After an hour or so, Kunzes called several other young nuns to join us and the older ones instructed the younger, working in pairs. The fist day we worked together for nearly three hours and had only one pad completed by the end, laughing and laughing at the process, the mistakes. We did however have many in various stages, as each pad requires at least three thorough stitchings by hand. At one point the old hand-turning sewing machine was brought up to explore if it might be beneficial. It was generally decided that by hand was a better plan, although requiring a great deal more time.

I stayed three days with my sisters here. Afternoons we sat sewing and laughing together. They tried to teach me the word for scissors (we had one small pair of scissors to share between the ten of us). It became a song. I thought I was learning a song and singing along when they kept laughing and finally said, Kelly, please pass the scissors! By the time I left, we were close to having completed half of the pads.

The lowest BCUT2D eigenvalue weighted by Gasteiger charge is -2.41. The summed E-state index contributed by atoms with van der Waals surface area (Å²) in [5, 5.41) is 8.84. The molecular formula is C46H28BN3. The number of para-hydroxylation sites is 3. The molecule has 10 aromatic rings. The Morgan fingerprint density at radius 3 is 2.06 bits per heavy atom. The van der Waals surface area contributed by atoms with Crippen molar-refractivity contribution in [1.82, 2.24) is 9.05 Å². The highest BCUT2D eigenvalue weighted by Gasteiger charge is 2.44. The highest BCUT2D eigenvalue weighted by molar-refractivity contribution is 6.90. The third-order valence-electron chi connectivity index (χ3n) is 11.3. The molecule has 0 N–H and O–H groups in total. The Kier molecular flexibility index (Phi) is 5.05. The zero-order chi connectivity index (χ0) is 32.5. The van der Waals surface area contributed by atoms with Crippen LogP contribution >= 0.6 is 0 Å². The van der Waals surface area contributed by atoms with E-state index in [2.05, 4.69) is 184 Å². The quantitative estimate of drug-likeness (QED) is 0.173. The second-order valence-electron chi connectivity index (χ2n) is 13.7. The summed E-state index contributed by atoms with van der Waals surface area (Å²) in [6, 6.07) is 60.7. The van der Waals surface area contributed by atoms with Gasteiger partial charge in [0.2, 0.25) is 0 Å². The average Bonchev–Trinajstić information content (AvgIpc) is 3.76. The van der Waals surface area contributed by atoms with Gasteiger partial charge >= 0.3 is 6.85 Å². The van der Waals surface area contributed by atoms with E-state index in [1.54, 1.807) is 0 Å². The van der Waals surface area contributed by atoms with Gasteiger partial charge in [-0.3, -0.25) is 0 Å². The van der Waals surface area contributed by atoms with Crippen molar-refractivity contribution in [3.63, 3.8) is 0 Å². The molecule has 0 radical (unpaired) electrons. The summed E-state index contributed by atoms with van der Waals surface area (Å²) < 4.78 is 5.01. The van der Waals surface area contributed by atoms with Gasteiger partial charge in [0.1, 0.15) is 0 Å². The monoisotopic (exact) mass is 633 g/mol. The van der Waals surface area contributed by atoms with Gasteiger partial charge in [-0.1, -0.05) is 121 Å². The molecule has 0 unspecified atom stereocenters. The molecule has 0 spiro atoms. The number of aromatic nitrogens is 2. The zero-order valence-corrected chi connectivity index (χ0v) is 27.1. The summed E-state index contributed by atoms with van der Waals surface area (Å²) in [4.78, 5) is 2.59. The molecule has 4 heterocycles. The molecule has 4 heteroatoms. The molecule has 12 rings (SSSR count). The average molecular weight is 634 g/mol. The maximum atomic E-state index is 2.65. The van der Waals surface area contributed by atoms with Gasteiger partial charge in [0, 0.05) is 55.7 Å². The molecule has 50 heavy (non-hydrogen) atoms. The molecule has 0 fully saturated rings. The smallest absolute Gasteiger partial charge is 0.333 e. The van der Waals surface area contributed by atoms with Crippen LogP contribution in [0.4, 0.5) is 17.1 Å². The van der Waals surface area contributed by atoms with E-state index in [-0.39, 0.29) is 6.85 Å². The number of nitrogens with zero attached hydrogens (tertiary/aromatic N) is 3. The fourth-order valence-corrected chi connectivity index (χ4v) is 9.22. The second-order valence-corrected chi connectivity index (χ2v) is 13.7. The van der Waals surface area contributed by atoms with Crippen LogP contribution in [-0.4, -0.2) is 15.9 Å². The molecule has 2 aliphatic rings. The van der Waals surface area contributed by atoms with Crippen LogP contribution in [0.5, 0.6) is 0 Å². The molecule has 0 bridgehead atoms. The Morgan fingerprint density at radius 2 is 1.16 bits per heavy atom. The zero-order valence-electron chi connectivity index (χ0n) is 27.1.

The Old Kitchen

The old kitchen
The women and girls awaken each morning at 6 and spend the next hour or so in morning prayers and then sitting independently studying or memorizing new prayers/teachings. Then a light breakfast and tea is served. Two girls are assigned cooking duty for a day, always an older and younger girl paired together to offer teaching and support to the younger. Most cooking is done in the old kitchen, a blackened mud room with a hole for smoke to escape, piled high with branches and wood that is collected daily. Others have rotating jobs of washing dishes in the now frigid water running from further up the valley. With the beauty of fall and leaves dropping, the canal and pipes become blocked frequently and we spent some time finding the source of the block and to allow water to flow again.